April 20, 2014
Local Columnists
A little of this ... a little of that ...

According to Evangelist Harry Camping, who unsuccessfully predicted the end of the world in December 21, 2012, now has his own world end.  He was 92.
The New Year started with a New Year’s Eve celebration here at the retirement home; the notice above the fireplace said that it was to be from 8 pm. to 9:30 pm. About 35 of us senior citizens sat around with funny hats on, listening to the music we used to dance to. One younger man was able to dance and had three volunteers. The best part of the party was the table with punch, shrimp and other good party food. That hour and a half was plenty long enough for all of us. We could go to our apartments, get in our recliners and watch the replay of the celebration of the New Year in Sidney, Australia, then Hong Kong and Japan followed by New York City.

January – a month to remember

The Christmas decorations have been put away for another year, company has safely made it home and now it is January.  Usually it is an uneventful month but not this year.
Kicking off the new year with bitterly cold temperatures and blizzard-like conditions will be something that is remembered for quite some time and make the temperatures for the coming week seem balmy as they rise to the upper thirties and low forties.

No one talks anymore ... We’re all working our thumbs

Greetings from the Ridge.
Maybe the only thing sweeter than Christmas is listening to your friends’ tales of the holiday season. Our Ladies of the Afternoon group meets around three o’clock every day to rehash the past 24 hours, catch up on gossip, and solve every problem in the civilized world. Unlike the United Nations, we have the world straightened out by suppertime.

Illinois builds a magnificent Capitol

It proved easier to select Springfield as the capital city than build a suitable Capitol building.
Architect John F. Rague, who moved to Springfield in 1831, designed the new Capitol and directed its construction. This building would become the crowning achievement of his career.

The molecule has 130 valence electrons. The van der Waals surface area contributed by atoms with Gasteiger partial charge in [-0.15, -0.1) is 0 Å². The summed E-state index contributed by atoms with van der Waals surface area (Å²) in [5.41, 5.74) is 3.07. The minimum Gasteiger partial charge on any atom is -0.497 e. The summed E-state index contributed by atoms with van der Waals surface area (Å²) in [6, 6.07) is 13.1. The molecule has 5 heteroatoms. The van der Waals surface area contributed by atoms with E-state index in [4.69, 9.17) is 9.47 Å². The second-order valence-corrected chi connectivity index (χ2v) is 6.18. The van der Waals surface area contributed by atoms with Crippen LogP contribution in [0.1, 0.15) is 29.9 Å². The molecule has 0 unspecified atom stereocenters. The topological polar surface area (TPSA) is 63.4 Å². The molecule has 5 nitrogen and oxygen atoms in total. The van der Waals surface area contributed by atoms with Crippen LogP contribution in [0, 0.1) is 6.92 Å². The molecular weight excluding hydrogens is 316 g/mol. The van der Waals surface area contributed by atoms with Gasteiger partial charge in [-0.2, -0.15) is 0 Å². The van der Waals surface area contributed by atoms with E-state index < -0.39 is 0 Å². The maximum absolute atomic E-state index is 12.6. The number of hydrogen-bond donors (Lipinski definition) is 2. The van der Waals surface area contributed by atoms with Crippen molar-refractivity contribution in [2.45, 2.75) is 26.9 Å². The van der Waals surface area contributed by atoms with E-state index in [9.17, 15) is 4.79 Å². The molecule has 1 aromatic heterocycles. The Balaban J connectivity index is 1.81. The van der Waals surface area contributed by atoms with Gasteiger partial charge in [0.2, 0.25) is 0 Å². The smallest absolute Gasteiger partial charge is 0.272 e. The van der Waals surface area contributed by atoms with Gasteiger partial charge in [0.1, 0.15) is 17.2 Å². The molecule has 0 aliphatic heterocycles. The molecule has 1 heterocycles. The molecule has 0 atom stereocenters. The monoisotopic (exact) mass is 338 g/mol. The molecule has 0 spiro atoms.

Anniversary is a big deal

We didn’t realize it was such a big deal to have a 70th anniversary.  Except that we must admit that during the last three months we did pray that God would let us live until the 23rd of December.  Our children had a three day party for us at the Hampton Inn in Springfield, and every one of our 38 member family was there which we enjoyed very much.  After our anniversary dinner there was a slide show that our granddaughter Jessica had made.  She had asked the other family members to send her pictures and she made a nice slide show of our lives (Christine and mine) which we enjoyed as did the others.  One item that they gave us was an antique frame that had this printing: 

More Good Rules For Life

It’s only January 2nd, but how many of your New Year resolutions are already broken? Well, cheer up! Here are more good rules for life from Charles J. Sykes, “50 Rules Kids Won’t Learn in School.”
Rule 26: A moral compass does not come as standard equipment. People do not always naturally know right from wrong, and your feelings are not a reliable guide to moral and ethical conduct. H. L. Mencken once described conscience as “the-mother-law whose visit never ends.”

Volunteer firefighters are key to providing assistance at explosion

Virginia is fortunate to have such a dedicated team of volunteer fire fighters.  That was evident Two weeks ago when the call came in about the explosion on Gridley Road.  It is like a huge Superman moment when upon hearing the cry for help, ordinary citizens waste no time transforming into firefighters to provide whatever assistance may be needed.  So thank you all for answering the call, your dedication to the community is greatly appreciated.

Continuing the Christmas story

Santa and Mrs. Claus headed for the house, while the head elf and the workers got busy fixing the sleigh runner. Santa needed some supper and a little rest before he got dressed for his long cold journey Christmas Eve.
Santa was just about to doze off when the head elf came in, announcing all was well. The runner was fixed and the loading was almost complete. Santa and Mrs Claus breathed a sigh of relief, it had been pretty hectic praying that everything was going to come together.

Freida shares her ‘Best of 2013’

Greetings from the Ridge.
Compiling “best of” lists is usually the bailiwick of the urbane and well read among us. In my household we have neither, so I’ll sum up the past year from my aging armchair and let the stuffing fall where it may.
Freida’s Best Of 2013:
The celebration of the life of Nelson Mandela. Not that the death of this great man is a cause to rejoice, but in his passing a whole new generation was treated to the many retellings of his life. His lifelong fight against institutionalized racism, poverty, and inequality served as a gleaming model first for the citizens of South Africa then for the entire world.

From Kaskaskia to Springfield via Vandalia

When Illinois was admitted to the Union on Dec. 3, 1818, a small frontier settlement on the Mississippi River became the first capital city.
It was the French who settled Kaskaskia in 1703. It then passed to the British, who fortified the place. George Rogers Clark and his intrepid Virginia militiamen captured Kaskaskia in 1778. Clark immediately declared Illinois to be a county of Virginia with Kaskaskia as the seat of government. The name “Kaskaskia” was taken from the American Indian tribe which had been the principal member of the Illinois confederation.